Monday, January 15th, 2018

Sugarland – Still the Same

We’ve missed them! Well, sort of…


Katie Gill: First things first: I am HERE for this Sugarland revival. They’re a band that has had more of an influence on country music than most people realize and have potential to shake-up the boring rut that country radio’s stuck itself in. But for a big comeback single, this is amazingly expected. The lyrics are borderline cliché: it’s about distance, coming so far, “where are you now” sort of lyrics. “Don’t be afraid to change/our love is still the same” is “hey, don’t worry, our sound might be different but we’re still the Sugarland you know and love!” wrapped in a love sound sentiment. I’d buy it more if things sounded more changed to begin with. This is an odd choice for a lead single because it sounds like a fourth single song, missing the fun and bounciness that all of Sugarland’s most famous hits are known for. Still, I missed hearing Jennifer Nettles’s voice on country radio, and legitimately squealed when I saw them on one of those New Years Eve programs, so predictable as it is, I can’t hate on the song too much.

Katherine St Asaph: Points for sounding like nothing on country radio or anywhere, really, but it’s kind of backward how this sounds like the Al Walser version of “Younger Now.”

Stephen Eisermann: I want to like this because I missed Sugarland dearly, but this is boring as hell. The lyrics don’t even lend themselves to that interesting of a story, instead serving as more of an introduction to their return than anything else. The music is nice, I guess, but it’s also pretty mediocre. It’s cool that Jennifer and Kristian have reunited, but if this is all we’re getting then I’d rather they not so I can hold on to the lovely memories of their prior singles.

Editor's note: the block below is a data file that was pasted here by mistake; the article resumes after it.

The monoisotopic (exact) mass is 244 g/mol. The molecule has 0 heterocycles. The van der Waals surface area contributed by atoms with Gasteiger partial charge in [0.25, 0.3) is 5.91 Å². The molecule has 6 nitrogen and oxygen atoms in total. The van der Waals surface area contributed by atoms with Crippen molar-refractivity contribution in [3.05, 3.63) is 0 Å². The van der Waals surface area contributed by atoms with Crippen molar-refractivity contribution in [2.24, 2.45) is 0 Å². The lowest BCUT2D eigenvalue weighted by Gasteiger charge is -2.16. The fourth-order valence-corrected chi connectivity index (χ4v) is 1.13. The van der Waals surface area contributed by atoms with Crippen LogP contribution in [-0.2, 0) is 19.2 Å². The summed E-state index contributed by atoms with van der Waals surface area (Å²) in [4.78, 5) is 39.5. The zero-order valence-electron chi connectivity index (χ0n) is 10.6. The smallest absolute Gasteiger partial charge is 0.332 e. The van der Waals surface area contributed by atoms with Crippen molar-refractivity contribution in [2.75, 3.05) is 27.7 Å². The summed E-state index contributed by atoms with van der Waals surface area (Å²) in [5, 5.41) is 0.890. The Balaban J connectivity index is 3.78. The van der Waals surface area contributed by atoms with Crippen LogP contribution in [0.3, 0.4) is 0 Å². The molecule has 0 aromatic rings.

Micha Cavaseno: You know on one hand, the restless genre-hops of Sugarland have kind of made them progenitors of so many “irregularities” in modern country. On the other hand, they’ve always been the most banal group to be so popular, just because they’re so adamant about being as trite and digestible as possible. Lucky you if the silver linings in the former blind you from the crustiness of the latter.

Austin Brown: The funk in the bridge made my ears perk up, but the generalized schlock of everything else means it’s just not worth waiting two minutes for.

Alfred Soto: It’s nice and Pro Tooled within a second of its guitar picking until the polite funk breakdown, thus they realize the diegetic pathos of the title. Like many acts years gone, though, their marketplace insecurity forces them into excess (strings, really?).

Alex Ostroff: This is a perfectly acceptable Sugarland song, and I know I shouldn’t hold the fact that it isn’t “Stuck Like Glue” against it, but… it’s certainly no “Stuck Like Glue,” you know?

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